Run a test using webpagetest:
Found this link on different options to pngcrush:
The best option turns out to be one of the comments. I got about 50% reduction in file sizes, which took 2/3 of the page load time off:
First, make a backup of the wp-content/uploads directory. Then in uploads do this:
for file in `find . -name "*.png"`;do \ echo $file; \ pngcrush -rem allb -brute "$file" tmp_img_file.png; \ mv -f tmp_img_file.png $file; \ done;
To add caching to Apache:
sudo a2endmod disk_cache mkdir cache chmod u+w cache chown apache-user:apacheuser cache
Add the settings from here to apache2.conf:
<pre> CacheRoot /somewhere/cache CacheDefaultExpire 3600 CacheEnable disk / CacheDirLevels 2 CacheDirLength 1 CacheMaxFileSize 1000000 CacheMinFileSize 1 CacheLastModifiedFactor 0.1 CacheMaxExpire 86400 CacheStoreNoStore On CacheStorePrivate On </pre>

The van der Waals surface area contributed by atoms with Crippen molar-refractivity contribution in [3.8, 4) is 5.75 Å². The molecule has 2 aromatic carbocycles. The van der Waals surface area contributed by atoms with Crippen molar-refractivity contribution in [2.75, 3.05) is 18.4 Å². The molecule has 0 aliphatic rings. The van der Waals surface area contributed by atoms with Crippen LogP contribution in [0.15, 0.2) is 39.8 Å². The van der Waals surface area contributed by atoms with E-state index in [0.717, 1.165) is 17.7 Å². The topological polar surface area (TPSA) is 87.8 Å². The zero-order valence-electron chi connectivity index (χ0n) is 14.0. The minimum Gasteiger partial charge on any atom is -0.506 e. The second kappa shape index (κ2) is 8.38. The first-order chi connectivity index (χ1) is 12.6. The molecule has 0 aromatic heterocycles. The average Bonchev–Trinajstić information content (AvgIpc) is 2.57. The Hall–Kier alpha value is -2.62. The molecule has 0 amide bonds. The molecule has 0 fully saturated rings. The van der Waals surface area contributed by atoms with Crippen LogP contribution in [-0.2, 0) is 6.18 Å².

Note he has some settings duplicated. I also feel that the default cache timeouts may be low for a blog – an hour versus a day or week. I removed some of his settings, as they ignored URL parameters which identified specific posts, leaving all posts to render the same way.
Overall this has a similar effect to installing Varnish as a cache – this is simple on VPS though, and took no effort to set up. My past efforts to set up nginx/WP-Super-Cache etc have all ended in frustration. The last step of Apache caching has remove about another 30-40% off the page load time.
To make WordPress work, “RewriteRule . index.php [L]” into “RewriteRule ^(.*)$ index.php/$1 [L]“. This ensures URL parameters are passed through, without which a lot of things cache as the same thing, when they shouldn’t.
You should also add this to the Apache configuration – this prevents sending gzipped content to clients that don’t support it.
Header append Vary: Accept-Encoding
Here’s the final result: